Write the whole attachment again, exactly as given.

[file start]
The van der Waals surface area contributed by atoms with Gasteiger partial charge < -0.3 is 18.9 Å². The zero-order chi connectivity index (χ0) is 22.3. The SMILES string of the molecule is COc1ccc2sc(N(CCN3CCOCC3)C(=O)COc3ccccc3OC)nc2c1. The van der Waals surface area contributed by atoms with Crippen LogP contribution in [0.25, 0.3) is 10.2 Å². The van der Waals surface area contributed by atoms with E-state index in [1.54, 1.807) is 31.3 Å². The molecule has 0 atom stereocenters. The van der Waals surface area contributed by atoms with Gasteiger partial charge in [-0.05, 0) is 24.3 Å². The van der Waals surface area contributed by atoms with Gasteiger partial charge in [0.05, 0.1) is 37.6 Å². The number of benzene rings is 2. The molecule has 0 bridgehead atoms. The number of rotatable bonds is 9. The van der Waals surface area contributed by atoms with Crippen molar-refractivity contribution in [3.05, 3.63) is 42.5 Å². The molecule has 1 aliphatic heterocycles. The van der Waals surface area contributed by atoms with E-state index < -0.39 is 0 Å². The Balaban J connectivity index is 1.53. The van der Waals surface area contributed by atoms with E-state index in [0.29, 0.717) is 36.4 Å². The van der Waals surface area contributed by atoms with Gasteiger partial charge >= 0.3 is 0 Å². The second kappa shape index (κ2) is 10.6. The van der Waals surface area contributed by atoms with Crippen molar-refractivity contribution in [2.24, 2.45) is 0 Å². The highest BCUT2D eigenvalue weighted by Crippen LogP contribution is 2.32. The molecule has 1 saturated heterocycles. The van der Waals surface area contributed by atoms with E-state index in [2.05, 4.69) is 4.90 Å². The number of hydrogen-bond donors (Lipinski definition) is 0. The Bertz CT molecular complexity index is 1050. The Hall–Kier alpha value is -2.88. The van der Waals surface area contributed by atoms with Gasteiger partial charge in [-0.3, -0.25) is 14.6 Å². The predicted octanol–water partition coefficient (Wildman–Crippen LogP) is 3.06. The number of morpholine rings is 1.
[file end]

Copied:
The van der Waals surface area contributed by atoms with Gasteiger partial charge < -0.3 is 18.9 Å². The zero-order chi connectivity index (χ0) is 22.3. The SMILES string of the molecule is COc1ccc2sc(N(CCN3CCOCC3)C(=O)COc3ccccc3OC)nc2c1. The van der Waals surface area contributed by atoms with Crippen LogP contribution in [0.25, 0.3) is 10.2 Å². The van der Waals surface area contributed by atoms with E-state index in [1.54, 1.807) is 31.3 Å². The molecule has 0 atom stereocenters. The van der Waals surface area contributed by atoms with Gasteiger partial charge in [-0.05, 0) is 24.3 Å². The van der Waals surface area contributed by atoms with Gasteiger partial charge in [0.05, 0.1) is 37.6 Å². The number of benzene rings is 2. The molecule has 0 bridgehead atoms. The number of rotatable bonds is 9. The van der Waals surface area contributed by atoms with Crippen molar-refractivity contribution in [3.05, 3.63) is 42.5 Å². The molecule has 1 aliphatic heterocycles. The van der Waals surface area contributed by atoms with E-state index < -0.39 is 0 Å². The Balaban J connectivity index is 1.53. The van der Waals surface area contributed by atoms with E-state index in [0.29, 0.717) is 36.4 Å². The van der Waals surface area contributed by atoms with Gasteiger partial charge >= 0.3 is 0 Å². The second kappa shape index (κ2) is 10.6. The van der Waals surface area contributed by atoms with Crippen molar-refractivity contribution in [2.24, 2.45) is 0 Å². The highest BCUT2D eigenvalue weighted by Crippen LogP contribution is 2.32. The molecule has 1 saturated heterocycles. The van der Waals surface area contributed by atoms with E-state index in [2.05, 4.69) is 4.90 Å². The number of hydrogen-bond donors (Lipinski definition) is 0. The Bertz CT molecular complexity index is 1050. The Hall–Kier alpha value is -2.88. The van der Waals surface area contributed by atoms with Gasteiger partial charge in [-0.3, -0.25) is 14.6 Å². The predicted octanol–water partition coefficient (Wildman–Crippen LogP) is 3.06. The number of morpholine rings is 1.